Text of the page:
Monday, 10 October 2016

‘HE WAS OUR WORLD’: Family and friends remember Dominic James’s zest for life, extraordinary talents

ALL FOR ONE: Mourners look on as pall bearers transport young James to his final resting place.

Hailing from as many different ‘families’ as he did, it came as no surprise that Saturday morning’s thanksgiving service to celebrate the life and fantastic achievements of shining football star Dominic James was jam-packed with tributes. The mammoth crowd that turned up at the Holy Trinity Cathedral on North Street (filling the large church and the white tents outside) to pay their final respects to the St. George’s College Manning Cup captain, heard glowing testimonies from relatives, coaches, former team-mates and former teachers, during a service that was equal parts joyous and spirit-lifting, solemn and reflective.

St. George’s College head coach Neville Bell and his counterpart at Jamaica College (which James attended prior to transferring), Miguel Coley, led the way, remembering Dominic as a born leader whose passion and commitment to the sport, not to mention his work ethic, inspired his team-mates and made him a consistently reliable and dominant force to be reckoned with on the field.

As we also heard, Dominic won football titles at almost every level of the sport in Jamaica – the Manning Cup trophy, the Olivier Shield, the FLOW Super Cup and, years earlier, at the Under-15 level with such popular clubs as Barbican FC, before being selected for the Under-20 programme at Waterhouse. He was a Reggae Boyz Under-20 invitee at the time of his passing.

Academically, he was no slouch when it came to his studies, racking up passes in eight subjects at the CXC level and eight in CAPE. Seldom, if ever, was he seen wearing a frown. His radiant smile, an aunt told the congregation, drew people in. “When he smiled at you, you always felt like he communicated something to you,” Valrey Neil said.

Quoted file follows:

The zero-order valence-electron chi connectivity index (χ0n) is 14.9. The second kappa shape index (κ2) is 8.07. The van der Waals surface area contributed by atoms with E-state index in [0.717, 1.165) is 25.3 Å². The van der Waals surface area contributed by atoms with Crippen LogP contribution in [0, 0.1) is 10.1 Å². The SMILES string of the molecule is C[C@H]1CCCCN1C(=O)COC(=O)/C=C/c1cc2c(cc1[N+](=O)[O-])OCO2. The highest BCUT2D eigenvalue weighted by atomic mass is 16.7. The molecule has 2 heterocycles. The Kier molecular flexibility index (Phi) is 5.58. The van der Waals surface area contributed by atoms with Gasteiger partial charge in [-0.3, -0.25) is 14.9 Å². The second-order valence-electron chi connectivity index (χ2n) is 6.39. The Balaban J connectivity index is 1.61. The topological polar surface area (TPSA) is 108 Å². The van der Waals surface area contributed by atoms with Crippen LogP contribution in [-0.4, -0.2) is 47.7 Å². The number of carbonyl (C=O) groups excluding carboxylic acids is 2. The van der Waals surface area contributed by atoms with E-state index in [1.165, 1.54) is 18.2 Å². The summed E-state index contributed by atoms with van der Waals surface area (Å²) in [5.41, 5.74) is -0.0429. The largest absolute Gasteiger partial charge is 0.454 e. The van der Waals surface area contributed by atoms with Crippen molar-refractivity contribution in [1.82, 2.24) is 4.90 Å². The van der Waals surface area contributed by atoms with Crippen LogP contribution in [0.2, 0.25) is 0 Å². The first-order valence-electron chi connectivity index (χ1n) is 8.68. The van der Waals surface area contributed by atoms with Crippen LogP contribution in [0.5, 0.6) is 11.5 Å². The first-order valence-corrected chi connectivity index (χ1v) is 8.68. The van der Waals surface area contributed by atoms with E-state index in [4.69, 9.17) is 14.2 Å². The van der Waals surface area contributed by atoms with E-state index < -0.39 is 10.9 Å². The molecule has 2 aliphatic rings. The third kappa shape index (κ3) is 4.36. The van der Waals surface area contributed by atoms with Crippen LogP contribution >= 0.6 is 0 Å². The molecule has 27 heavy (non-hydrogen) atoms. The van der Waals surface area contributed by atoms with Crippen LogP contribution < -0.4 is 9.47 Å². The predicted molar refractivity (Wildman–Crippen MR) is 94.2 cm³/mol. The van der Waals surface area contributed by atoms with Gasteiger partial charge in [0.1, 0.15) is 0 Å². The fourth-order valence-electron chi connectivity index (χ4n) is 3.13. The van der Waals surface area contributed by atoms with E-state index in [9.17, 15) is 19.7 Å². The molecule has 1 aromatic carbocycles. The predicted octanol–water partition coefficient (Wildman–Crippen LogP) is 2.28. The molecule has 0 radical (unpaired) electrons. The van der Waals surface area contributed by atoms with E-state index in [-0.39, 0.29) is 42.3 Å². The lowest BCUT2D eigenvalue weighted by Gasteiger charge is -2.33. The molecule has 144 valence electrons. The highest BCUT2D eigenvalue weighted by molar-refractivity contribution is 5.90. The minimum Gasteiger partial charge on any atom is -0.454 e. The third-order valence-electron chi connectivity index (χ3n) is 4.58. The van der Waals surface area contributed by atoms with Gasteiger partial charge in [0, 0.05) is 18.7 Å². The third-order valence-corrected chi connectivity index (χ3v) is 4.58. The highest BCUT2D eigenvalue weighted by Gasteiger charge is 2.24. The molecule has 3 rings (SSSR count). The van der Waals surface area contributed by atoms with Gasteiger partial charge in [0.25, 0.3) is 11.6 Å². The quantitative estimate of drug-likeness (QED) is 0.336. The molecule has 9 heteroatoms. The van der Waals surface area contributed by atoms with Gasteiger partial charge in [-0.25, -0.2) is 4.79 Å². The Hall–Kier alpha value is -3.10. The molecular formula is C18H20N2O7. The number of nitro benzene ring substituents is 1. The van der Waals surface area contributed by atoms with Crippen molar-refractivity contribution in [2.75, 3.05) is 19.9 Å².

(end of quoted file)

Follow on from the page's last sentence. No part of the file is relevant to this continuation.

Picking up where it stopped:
Dominic’s parents, David and Denese James, weren’t strong enough to grace the podium, but the rest of the obviously large nuclear family, dutifully filled in. God-siblings Ariel and Kristopher gave the scripture reading; cousins Camille and Jonathan and aunt Marian Kelly harmoniously sang “Guide Me O Thou Great Redeemer”; uncles Peter James and Samuel James (fighting back tears) and aunt Shirlette Thomas-Gooden also saluted their nephew who “was happy with his life” and put them in cheerleader mode whenever he donned his boots and #7 jersey to create magic on the field.

Though she readily concedes that “Whom the gods love die young,” as the popular saying goes, sports minister Olivia ‘Babsy’ Grange says the loss of promising talents like Dominic James is always deeply felt. “We are here to celebrate Dominic’s life, but the reality of the loss weighs heavily on all of us,” the minister said during her moving tribute on behalf of the government. “It is always difficult to express yourself on these occasions without feeling great sadness….. To his parents, I want to say, Jamaica shares the loss and celebrates the life of this special young man.”

Dominic collapsed in late September (a few days shy of his 19th birthday) while competing for St. George’s in a match at the Stadium East field. He was later pronounced dead at hospital. During Saturday’s service, an offering was taken up to benefit the soon-to-be-launched Dominic Alessandro Foundation.

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